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mercado-thumbby Juan L. Mercado

Nothing can stay death. Not money, not power, not influence, and certainly not libel suits.

That’s underscored in news on Singapore’s former Prime Minister Lee Kuan Yew’s hospitalization for severe pneumonia, writes Carlton Tan on the Net. He has since died. And  tributes as well as criticism have flowed in.

Every major media outlet has picked up the story of last illness, But until his  death,  they don’t know any more than Singaporeans do.Local media continues to be muzzled.


Two years back, the then 89-year-old elder statesman was hospitalized following a stroke. He was discharged after two days.

This  last   time round, he was confined in the Singapore General Hospital where he was  treated for severe pneumonia and, at the end,  was on life support in the ICU.

Singaporeans  watched he news. So, ddi ASEAN nations and the world. Some critics started rejoicing behind their keyboards. Many wish him well.

“I, too, find myself conflicted”, Carlton Tan admits. . Do I love or hate the man who brought us such great prosperity but so little liberty? Do I want Singapore to get out from under his shadow and choose a different path for itself? Or ,would I rather remember his wisdom and continue down the beaten track?

Strange that so towering a figure in life should be so powerless in death. The man who claimed he’d would rise from the grave to protect his legacy may soon find such words to be little more than vapor.

With foresight, Lee signed an Advance Medical Directive. He wrote in his book: “One Man’s View of the World”.


“(My ) AMD says that if I have to be fed by a tube, and it is unlikely that I would ever be able to recover and walk about, my doctors are to remove the tube and allow me to make a quick exit…


“There is an end to everything and I want mine to come as quickly and painlessly as possible, not with me incapacitated, half in coma in bed and with a tube going into my nostrils and down to my stomach.”

Even right up to his dying breath, Lee wanted to have his way.

Just before death,  The Prime Minister’s Office’ reported that Lee was “conscious and lightly sedated.” The s tersely worded statement offerd  no clue of whether he was  conscious.


On his 90th birthday, The Economist wrote, “His leadership, however, was less about “big ideas” than a big personality. He is, as many speakers noted, a pragmatist and … many of us are drawn, not to his ideology— but to his cantankerous personality.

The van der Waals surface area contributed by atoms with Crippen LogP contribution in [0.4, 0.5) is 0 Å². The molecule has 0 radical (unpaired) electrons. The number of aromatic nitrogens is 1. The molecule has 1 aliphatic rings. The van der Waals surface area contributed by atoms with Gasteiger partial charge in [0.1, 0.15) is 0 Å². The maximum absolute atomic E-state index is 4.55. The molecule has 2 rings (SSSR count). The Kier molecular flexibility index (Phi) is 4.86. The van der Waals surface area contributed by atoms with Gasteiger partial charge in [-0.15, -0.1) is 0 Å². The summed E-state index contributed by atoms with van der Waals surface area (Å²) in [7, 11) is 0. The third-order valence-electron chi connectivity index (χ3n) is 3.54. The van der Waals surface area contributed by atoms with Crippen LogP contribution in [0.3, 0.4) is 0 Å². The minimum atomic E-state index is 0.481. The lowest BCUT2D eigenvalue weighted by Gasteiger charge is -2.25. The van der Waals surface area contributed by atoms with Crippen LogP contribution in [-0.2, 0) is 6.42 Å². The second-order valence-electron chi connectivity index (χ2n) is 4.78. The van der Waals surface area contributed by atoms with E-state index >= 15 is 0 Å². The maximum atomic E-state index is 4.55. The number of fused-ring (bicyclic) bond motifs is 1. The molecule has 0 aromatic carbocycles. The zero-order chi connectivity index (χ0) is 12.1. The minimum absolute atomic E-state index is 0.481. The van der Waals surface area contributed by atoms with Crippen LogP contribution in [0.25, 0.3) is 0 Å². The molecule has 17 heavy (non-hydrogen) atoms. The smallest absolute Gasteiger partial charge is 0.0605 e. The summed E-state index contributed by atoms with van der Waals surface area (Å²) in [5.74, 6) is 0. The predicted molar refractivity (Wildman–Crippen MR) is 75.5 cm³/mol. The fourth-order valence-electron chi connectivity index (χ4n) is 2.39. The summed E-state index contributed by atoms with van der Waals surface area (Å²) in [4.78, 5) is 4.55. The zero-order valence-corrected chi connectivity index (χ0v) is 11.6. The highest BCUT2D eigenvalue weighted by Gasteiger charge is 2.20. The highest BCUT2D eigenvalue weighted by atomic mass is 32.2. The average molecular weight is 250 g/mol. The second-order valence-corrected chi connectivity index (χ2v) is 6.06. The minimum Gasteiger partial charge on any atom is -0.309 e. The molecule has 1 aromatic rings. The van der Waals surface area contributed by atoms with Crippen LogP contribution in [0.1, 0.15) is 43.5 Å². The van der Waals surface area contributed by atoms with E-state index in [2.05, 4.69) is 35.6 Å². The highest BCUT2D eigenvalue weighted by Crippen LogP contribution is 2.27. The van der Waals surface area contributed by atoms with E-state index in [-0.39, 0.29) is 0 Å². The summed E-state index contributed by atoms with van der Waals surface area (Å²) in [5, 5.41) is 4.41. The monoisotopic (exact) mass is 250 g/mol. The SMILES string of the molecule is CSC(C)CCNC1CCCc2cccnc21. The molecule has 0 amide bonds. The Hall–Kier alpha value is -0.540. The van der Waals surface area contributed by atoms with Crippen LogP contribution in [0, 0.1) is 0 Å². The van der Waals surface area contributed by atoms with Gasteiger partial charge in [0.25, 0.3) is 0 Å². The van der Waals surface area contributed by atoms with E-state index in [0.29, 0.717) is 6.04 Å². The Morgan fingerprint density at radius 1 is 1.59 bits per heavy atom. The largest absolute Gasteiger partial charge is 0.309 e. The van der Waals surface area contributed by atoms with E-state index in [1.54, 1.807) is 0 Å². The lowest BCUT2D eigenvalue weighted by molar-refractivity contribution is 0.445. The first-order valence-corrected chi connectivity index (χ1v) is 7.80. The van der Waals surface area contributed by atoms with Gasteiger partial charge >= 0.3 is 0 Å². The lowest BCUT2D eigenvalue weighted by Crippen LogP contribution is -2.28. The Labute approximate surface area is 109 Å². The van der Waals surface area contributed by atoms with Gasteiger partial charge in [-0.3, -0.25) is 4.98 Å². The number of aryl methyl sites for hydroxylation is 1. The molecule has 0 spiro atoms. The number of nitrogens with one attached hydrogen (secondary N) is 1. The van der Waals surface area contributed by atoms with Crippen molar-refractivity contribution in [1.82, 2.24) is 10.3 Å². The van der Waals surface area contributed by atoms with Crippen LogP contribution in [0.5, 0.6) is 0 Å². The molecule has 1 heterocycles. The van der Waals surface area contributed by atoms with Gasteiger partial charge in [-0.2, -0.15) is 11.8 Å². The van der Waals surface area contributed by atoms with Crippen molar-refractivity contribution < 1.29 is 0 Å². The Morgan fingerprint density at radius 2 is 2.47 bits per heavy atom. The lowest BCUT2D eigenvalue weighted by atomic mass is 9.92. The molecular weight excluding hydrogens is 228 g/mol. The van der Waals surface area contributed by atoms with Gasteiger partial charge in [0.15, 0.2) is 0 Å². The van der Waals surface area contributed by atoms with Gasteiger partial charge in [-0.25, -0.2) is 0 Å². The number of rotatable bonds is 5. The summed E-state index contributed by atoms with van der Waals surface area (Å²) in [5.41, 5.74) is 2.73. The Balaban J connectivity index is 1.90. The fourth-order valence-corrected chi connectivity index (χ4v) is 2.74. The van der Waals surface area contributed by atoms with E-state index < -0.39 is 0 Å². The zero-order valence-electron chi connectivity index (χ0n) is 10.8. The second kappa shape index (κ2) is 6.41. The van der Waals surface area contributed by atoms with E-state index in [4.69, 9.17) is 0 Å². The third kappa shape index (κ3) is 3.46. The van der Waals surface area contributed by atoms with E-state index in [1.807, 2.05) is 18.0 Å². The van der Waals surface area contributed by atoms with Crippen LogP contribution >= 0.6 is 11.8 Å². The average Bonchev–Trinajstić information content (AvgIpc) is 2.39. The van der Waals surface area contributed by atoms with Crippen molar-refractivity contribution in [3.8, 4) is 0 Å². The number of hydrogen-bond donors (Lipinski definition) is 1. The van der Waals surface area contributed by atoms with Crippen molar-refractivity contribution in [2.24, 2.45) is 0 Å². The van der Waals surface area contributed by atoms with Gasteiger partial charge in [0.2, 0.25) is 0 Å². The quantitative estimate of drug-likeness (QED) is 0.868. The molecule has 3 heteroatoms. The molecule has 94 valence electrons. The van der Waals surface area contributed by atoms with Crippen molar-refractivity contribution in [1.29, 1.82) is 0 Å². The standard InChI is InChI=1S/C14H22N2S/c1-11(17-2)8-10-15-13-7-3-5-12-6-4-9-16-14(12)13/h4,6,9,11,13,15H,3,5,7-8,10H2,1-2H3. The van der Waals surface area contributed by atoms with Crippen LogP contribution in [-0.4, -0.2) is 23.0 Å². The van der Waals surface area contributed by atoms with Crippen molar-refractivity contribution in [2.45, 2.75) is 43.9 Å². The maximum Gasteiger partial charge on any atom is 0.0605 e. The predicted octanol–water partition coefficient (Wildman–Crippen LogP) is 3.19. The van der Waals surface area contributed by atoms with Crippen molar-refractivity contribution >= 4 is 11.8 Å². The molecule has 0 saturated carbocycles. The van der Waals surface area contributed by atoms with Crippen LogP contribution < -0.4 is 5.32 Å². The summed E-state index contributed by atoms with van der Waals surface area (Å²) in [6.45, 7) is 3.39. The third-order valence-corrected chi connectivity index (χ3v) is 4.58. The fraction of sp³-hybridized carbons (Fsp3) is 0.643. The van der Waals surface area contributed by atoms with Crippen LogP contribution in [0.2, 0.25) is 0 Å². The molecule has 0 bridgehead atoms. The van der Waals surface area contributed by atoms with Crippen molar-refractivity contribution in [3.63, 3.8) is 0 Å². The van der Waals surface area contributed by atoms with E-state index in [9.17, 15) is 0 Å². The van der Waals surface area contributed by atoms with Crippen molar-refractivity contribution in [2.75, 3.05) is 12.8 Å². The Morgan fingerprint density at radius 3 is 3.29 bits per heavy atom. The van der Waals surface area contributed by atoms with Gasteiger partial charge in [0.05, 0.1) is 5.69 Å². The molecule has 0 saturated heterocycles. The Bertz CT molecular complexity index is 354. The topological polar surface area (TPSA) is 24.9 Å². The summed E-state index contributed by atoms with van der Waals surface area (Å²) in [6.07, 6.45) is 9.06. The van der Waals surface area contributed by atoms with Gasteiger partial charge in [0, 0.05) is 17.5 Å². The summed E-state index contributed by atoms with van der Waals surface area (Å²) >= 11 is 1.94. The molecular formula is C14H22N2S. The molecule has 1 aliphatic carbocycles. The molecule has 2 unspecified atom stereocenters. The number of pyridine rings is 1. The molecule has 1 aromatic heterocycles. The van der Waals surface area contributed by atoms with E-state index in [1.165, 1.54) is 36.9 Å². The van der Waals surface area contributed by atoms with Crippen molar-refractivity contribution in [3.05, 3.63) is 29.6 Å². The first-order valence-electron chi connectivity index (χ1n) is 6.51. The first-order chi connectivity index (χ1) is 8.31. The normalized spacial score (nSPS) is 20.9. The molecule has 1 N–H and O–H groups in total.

Remember, though, that Singapore’s success was never the consequence of one man’s actions,. The older generation may recall the equally important contributions of Goh Keng Swee and Sinnathamby Rajaratnam, both before and after independence (and also those of the Barisan Socialis).


Their domestic and foreign policy, were responsible for much of what we have today. Despite that, Mr Lee’s role towers.

Reading comments of Singaporeans ‘has been like reading the diary of a bipolar patient. We love and hate, respect and despise, cherish and abhor, the man.

We are thankful for our decades of economic progress. But but was it necessary to sacrifice our freedoms? We are grateful for the stability. But can we maintain it without a strong civil society. Hard choices had to be made. Were these those were the only choices we had?

Might it not have been possible to have both liberty and prosperity? Economic growth and income equality?

Perhaps no one else in Singapore’s history is capable of evoking such contradictory sentiments because no one else forced us to make such great trade-offs.

Even Western leaders both love and hate the man. His insights earned him an attentive audience among the heads of states, but his draconian restrictions on civil liberties also made him subject of countless denunciations.

Death is the great equalizer. And so it will be with Lee. When the time comes, as it surely will, we will have lost a monumental figure. But we also missed a great opportunity.

Before 1965, we could not imagine an independent Singapore, separated from Malaysia.

Before 1981, we could not imagine that an opposition party might break the PAP’s monopoly in Parliament.

Before 2011, we could not imagine that an opposition party might win an election, much less by over 9 percent of the vote.

When Lee passes, we will fly our flags at half-mast. World leaders will pen solemn tributes; the press will go into overdrive, yet more books will be written about him. And for over five  million Singaporeans, time will seem to have come to a standstill.

We will mourn his passing, and we will celebrate his life. More important, we honor him by asking tough questions, making hard choices, and imagining a different Singapore.

One politician’s pragmatism has become one nation’s obsession. One statesman’s vision became one people’s dream for wealth. These things need not be so.*

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